Not so long ago, UFC star Conor McGregor was working as an apprentice electrician and relying on government benefits while living in a socio-economically deprived suburb of the Republic of Ireland’s capital.
How times have changed. These days it’s all about the sharp suits, the coiffured hairstyle, and a body adorned with more artwork than the halls of many a small gallery. McGregor’s journey to the world of celebrity is as difficult to ignore as the man himself.
Not forgeting that he’s now worth millions of dollars too. But as his nickname – “Notorious” – suggests, McGregor is no angel.
On Friday, the New York Police department confirmed that McGregor had been charged with three counts of assault and one count of criminal mischief after attacking a busload of UFC fighters at a media event on Thursday.
McGregor allegedly threw something through the window of a minibus, injuring a passenger, according to an NYPD source with knowledge of the event.
The incident came ahead of a weekend where McGregor will be stripped of his lightweight title because of his inactivity within UFC having not fought since 2016.
Suddenly, this weekend’s UFC lightweight title fight appears to be providing the sideshow with McGregor once again taking center stage.
That’s not good news for the UFC business model, especially as interest in the sport is arguably so intertwined with the charismatic McGregor.
“Do you want to be in business with Conor McGregor right now? You want to chase this guy around for interviews and buy his fights? Do you?” questioned UFC president Dana White in an interview with ESPN.
“I don’t think anybody in my opinion is going to want him right now. Now I think everybody is going to be pretty disgusted with Conor McGregor right now.”
White then added: “This was a real bad career move for him.”
If McGregor has come a long way in a short space of time, perhaps his mother, Margaret, best called her son’s career before anyone else, once describing him as being “born with his fists clenched.”
“I’m always thinking about fighting,” McGregor told CNN last August before his multi-million boxing bout with Floyd Mayweather Jr.
“It’s just in me. I cannot stop thinking about it. Certain sequences, certain movements, certain ways to prepare. It’s a 24/7 mindset. That mindset has got me to where I am today.”
McGregor grew up in Crumlin, a working class suburb of Dublin.
He once recalled that grenades would be posted through letterboxes as drug dealing and gang culture began to take over the area, though that depiction has been challenged.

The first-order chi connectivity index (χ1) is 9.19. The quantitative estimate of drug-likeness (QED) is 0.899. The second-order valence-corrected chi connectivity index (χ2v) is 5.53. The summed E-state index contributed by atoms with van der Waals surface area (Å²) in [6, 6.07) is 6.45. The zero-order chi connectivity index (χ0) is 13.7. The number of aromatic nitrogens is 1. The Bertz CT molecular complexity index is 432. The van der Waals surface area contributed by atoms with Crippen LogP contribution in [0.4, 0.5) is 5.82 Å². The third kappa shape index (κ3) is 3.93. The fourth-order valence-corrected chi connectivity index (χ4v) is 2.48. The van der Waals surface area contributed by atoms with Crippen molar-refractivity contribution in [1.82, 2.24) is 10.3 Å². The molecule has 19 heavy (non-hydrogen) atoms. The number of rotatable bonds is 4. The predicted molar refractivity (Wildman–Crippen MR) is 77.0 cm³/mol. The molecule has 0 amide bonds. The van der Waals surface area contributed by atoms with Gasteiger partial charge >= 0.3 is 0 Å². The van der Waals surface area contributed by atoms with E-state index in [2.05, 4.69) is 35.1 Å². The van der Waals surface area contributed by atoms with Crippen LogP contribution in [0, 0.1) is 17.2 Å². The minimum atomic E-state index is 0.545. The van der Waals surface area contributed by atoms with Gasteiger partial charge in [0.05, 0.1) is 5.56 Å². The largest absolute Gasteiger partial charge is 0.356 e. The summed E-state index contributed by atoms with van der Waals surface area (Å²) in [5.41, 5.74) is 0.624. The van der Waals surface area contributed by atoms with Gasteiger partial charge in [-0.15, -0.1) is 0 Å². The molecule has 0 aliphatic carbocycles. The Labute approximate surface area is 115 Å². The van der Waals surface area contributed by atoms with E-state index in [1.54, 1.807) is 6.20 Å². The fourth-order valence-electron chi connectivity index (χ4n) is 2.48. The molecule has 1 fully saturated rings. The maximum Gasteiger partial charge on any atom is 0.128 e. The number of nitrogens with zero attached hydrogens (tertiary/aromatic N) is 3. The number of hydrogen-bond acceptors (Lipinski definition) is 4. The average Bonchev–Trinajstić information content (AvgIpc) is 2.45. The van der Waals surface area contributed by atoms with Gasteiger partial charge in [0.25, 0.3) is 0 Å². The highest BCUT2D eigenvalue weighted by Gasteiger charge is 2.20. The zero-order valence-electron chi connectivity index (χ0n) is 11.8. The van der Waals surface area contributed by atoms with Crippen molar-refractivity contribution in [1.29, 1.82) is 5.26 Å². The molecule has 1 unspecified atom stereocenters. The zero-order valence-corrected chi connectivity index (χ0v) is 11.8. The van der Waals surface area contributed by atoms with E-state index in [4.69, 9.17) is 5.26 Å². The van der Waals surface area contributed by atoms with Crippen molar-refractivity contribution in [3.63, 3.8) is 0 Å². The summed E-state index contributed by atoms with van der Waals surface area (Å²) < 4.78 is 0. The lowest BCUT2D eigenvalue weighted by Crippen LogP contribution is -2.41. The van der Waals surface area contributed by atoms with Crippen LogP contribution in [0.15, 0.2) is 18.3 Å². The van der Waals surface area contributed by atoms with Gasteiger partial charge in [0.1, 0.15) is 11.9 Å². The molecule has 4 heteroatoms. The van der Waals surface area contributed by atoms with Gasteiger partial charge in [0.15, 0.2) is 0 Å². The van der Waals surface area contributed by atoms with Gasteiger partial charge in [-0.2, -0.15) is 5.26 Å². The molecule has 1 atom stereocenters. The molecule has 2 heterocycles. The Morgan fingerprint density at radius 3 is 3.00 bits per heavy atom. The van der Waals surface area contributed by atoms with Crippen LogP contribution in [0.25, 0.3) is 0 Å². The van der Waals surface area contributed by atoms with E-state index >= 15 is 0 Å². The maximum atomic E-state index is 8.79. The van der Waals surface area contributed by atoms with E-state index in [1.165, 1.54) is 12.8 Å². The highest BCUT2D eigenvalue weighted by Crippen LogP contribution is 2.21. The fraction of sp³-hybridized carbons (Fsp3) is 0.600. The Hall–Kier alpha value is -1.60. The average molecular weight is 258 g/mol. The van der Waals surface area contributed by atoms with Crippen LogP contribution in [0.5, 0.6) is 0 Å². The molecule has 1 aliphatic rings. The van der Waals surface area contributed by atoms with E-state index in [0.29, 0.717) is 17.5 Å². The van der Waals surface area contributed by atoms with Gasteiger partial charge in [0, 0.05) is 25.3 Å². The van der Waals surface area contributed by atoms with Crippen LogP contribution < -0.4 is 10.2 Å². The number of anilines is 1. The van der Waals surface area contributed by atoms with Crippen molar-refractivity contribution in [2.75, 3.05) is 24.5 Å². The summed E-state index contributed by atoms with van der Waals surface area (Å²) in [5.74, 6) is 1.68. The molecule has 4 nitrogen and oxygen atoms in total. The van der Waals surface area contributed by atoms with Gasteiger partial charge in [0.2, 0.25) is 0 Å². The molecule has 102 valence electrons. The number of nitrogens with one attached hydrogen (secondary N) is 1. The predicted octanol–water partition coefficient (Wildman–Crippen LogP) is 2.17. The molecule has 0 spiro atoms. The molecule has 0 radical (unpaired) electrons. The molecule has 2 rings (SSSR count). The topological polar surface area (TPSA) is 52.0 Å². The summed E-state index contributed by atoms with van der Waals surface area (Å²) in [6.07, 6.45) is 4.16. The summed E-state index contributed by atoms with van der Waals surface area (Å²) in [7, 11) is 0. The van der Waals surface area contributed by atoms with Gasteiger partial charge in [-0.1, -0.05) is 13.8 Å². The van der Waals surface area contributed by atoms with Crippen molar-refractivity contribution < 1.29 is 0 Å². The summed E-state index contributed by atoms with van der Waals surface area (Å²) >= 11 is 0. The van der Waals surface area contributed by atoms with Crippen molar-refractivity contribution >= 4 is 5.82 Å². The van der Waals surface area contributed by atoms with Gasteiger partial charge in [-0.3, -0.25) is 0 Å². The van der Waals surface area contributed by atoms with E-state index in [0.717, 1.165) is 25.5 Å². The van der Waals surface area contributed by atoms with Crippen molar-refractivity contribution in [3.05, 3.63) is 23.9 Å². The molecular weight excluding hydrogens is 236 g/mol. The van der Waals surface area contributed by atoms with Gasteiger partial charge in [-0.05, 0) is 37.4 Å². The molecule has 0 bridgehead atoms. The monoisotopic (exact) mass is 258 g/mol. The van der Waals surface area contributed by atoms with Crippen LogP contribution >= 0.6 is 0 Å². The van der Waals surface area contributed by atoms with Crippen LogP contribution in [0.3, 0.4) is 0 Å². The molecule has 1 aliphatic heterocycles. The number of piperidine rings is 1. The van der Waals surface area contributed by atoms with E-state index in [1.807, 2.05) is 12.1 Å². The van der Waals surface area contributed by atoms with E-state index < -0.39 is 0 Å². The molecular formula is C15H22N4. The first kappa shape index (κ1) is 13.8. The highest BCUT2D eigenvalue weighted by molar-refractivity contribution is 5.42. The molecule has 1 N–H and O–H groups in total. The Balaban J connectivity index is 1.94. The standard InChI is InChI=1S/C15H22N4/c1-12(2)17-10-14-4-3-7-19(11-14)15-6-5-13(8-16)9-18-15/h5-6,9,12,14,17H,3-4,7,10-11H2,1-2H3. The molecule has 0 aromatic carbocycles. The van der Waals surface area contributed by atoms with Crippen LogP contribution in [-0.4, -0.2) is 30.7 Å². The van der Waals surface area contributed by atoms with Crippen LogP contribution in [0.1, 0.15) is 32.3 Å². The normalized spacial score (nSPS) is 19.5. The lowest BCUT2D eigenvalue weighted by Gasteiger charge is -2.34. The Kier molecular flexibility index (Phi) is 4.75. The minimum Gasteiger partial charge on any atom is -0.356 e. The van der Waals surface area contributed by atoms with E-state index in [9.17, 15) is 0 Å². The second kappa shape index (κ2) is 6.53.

McGregor attributes much of his success to his background and upbringing, but also to the fierce bond he feels with his family name.
“The McGregor name is historic when it comes to combat,” he says proudly. “Way back, study my family’s name, study my family’s heritage. We were a feared clan.
“At one stage, it was punishable by death to have the surname McGregor. It’s in my blood to fight – and that’s it. It’s what my ancestors have been doing long before me,” he added.
McGregor’s profile rocketed ahead of his bout with Mayweather in August 2017.
With the PR machine in overdrive, both men traded barbs during a promotional tour which was described as a farce and a circus.
McGregor faced accusations of racism after telling Mayweather to “Dance for me, boy!” when the American was shadowboxing.
“If anyone was offended, of course I apologize,” McGregor said in the aftermath of his comment.
The UFC star was beaten in the 10th round, going further than many had expected against a fighter who notched up his 50th victory to take his record to 50-0.
McGregor has not fought since but has rarely stayed out of the news and in November 2017 he was fined by an Irish judge for speeding in Dublin after being clocked driving at 158kph.
Bad week for UFC
McGregor’s arrest was the latest blow during a big week for the sport ahead of UFC 223.
On Friday, just a day before the expected big clash for the lightweight title, Max Holloway tweeted that he had been forced to withdraw from his fight with Khabib Nurmagomedov.
Featherweight champion Holloway had only just stepped in to face Nurmagomedov. after injury ruled out Tony Ferguson.
The news comes after two athletes who were injured in the clashes on Thursday have been pulled from this weekend’s event.
Michael Chiesa, a lightweight, received several facial cuts and was deemed unfit to fight.
Flyweight Ray Borg has also been withdrawn due to multiple corneal abrasions.
UFC also confirmed that the featherweight clash between Artem Lobov and Alex Caceres was also withdrawn because of the Russian-born fighter’s involvement in the incident.
CNN’s Don Riddell and Matias Grez contributed to this report.